COVID19 has had adverse effects on tourism. The World Travel and Tourism Council estimates 100 million tourism-related jobs have already been lost globally, including nearly eight million in Africa, due to the COVID-19 crisis. Many more business may not survive the crisis, especially tourism SMEs that were not aware of this risk. For some in Africa, their leadership strategies, as well as changes in business operations, didn’t offer sufficient solutions to lift them out of the storm of COVID-19. Still, countries are hopeful for a future ahead of Africa’s tourism and continuity for tourism business in all destinations.
So, what is the next big thing for Africa’s tourism? As tourism reopens and destinations are coming alive with domestic travellers and few foreign travellers, there is evidence everywhere that destinations are looking for renewal. Whether the renewal is a genuine awakening from COVID19 pandemic to #buildtourismforward a call by #sttaconsulting or #buildbackbetter, messages of renewal abound. But there are many variations to the meaning of renewal.
We have documented before how tourism responses to the pandemic shifted from being assurance of strength by the industry to messages to corporate appeals to travellers to travel tomorrow and even social marketing where operators highlight the plight of residents in destinations from lack of travel. This was particularly the case with safari tourism in Africa which had many appeals to travellers to save wildlife from poaching and host communities from economic losses by paying forward.
In the recent past, the industry has seen a rise in initiatives to demonstrate commitment of the sector to do better. Notable ones are the Build Back Better initiative, the Future of Tourism by The Travel Foundation, and the Sustainable Hospitality Alliance which is about responsible hospitality for a better world. Before the pandemic, there was a rallying call for tourism to declare climate emergency. There have been reminders that climate crisis is the bigger pandemic and must not be forgotten.
All these calls are focusing on sustainable, and responsible practices by the sector. At the moment, the need to put communities at the centre of renewal and to pay attention to climate and other impacts of tourism is urgent. By doing so tourism will be better. Better is the next big thing in tourism. It is what destinations should be jostling for in the quest for renewal, in every effort to self- lift out of covid-19 storm.
Renewal seems to have many different faces for different destinations. For some it is about services and others about products. Yet for others it is about systems overhaul. Where renewal is about services and products, it has to have mutuality with rediscovery. This is because renewal is what the destination offers, and rediscovery is tourist acknowledgement of newness in the place offer. In Africa, the renewal is focused on new experiences and products, hence use of terms like rediscover places. Already, renewal in some places offers guideposts for domestic markets to rediscover destination attractions. In Uganda, the government successfully launched a wildlife monuments project, to encourage city dwellers to learn and experience wildlife “from Kampala City as well as in the wild, national parks and other tourism destinations”. For Kenya and Zimbabwe, part of this renewal lies in opportunities for destination branding through sports tourism. It will take markets to rediscover sports attractions in these countries, to authenticate their renewal efforts through sports tourism.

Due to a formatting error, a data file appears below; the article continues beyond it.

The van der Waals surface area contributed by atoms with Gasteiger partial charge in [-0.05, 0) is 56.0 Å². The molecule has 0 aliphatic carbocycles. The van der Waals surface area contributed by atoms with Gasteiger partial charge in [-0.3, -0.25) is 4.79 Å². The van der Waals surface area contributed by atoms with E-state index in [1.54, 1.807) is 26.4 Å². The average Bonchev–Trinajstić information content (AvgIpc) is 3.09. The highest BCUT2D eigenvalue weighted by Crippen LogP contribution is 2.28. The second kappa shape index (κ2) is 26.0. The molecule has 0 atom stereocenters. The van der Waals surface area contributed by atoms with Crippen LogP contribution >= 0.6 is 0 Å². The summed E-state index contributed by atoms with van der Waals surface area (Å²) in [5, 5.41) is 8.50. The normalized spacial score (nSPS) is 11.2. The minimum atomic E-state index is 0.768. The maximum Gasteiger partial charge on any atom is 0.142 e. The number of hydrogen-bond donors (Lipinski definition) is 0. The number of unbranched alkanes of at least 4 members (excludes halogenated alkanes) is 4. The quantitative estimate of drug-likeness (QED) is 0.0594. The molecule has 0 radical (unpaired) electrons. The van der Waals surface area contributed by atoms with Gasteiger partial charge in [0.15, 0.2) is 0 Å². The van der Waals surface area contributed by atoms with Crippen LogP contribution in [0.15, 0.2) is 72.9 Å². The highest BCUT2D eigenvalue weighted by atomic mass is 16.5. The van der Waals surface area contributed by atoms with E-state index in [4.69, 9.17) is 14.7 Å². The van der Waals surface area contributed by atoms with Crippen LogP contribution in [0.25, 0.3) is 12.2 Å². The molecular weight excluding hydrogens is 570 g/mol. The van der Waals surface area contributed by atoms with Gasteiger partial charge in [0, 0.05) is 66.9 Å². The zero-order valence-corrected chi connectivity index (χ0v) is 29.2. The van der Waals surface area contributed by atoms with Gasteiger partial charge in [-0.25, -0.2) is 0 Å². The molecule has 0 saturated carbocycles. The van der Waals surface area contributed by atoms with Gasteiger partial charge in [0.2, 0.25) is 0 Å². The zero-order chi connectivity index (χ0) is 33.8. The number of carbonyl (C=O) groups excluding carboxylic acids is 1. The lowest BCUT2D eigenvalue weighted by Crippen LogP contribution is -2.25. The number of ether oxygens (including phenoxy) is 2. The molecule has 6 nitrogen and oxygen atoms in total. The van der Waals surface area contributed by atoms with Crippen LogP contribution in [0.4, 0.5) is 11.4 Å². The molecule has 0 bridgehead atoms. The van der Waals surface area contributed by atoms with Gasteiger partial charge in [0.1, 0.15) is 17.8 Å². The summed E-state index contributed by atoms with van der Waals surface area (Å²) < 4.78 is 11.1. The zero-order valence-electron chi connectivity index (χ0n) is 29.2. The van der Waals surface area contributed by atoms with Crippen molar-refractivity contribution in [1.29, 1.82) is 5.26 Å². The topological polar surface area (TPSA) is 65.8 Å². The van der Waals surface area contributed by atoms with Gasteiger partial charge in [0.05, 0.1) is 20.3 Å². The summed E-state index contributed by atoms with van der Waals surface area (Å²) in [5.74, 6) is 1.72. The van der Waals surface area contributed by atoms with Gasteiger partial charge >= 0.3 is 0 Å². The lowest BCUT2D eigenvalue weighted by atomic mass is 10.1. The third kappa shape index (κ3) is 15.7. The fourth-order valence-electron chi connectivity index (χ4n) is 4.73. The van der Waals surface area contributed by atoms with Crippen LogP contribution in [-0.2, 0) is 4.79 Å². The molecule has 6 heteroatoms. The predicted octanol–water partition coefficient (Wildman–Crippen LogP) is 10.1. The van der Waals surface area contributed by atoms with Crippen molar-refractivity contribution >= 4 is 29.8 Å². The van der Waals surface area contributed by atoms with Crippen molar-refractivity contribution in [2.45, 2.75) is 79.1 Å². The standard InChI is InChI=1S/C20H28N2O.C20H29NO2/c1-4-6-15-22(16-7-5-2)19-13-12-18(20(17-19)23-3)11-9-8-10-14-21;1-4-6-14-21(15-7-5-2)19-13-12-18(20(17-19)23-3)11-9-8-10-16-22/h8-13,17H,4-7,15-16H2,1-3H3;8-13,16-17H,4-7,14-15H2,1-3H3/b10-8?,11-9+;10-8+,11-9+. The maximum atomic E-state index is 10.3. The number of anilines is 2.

In a poll to understand the thinking behind renewal of tourism in Africa, we asked our audience on social media, what this renewal meant for Africa’s tourism. Our poll was guided by the inclination to product and service as key elements of renewal. More the 45% of respondents believed that community-based /led tourism was the next big thing for Africa’s tourism. Another 20% believed MICE was the next big thing for Africa in its renewal agenda.
The results of the poll lead to another question. Is Africa on the right path for tourism renewal? One way to answer this question is to look at the focus of the COVID19 economic stimulus funds. Much of the funds have gone to rebuild the old. This means that when tourism fully bounces back, it will pick up from where it was before COVID19. Thus, Africa is deep in a tourism renewal crossroads. This is the dilemma of renewal messaging without system reviews, deep reflections and intentional strategies to transform tourism for better. Should destinations need to be held accountable for renewing better? Who should hold them accountable? Travellers? For without accountability, renewal will be a buzzword by destinations to help them fit in, and not necessarily navigate turbulent storms from this crisis.
Read more of #sttaconsulting briefs on COVID19 and tourism in Africa here Tourism During Covid-19 Surveys
October 24th, 2020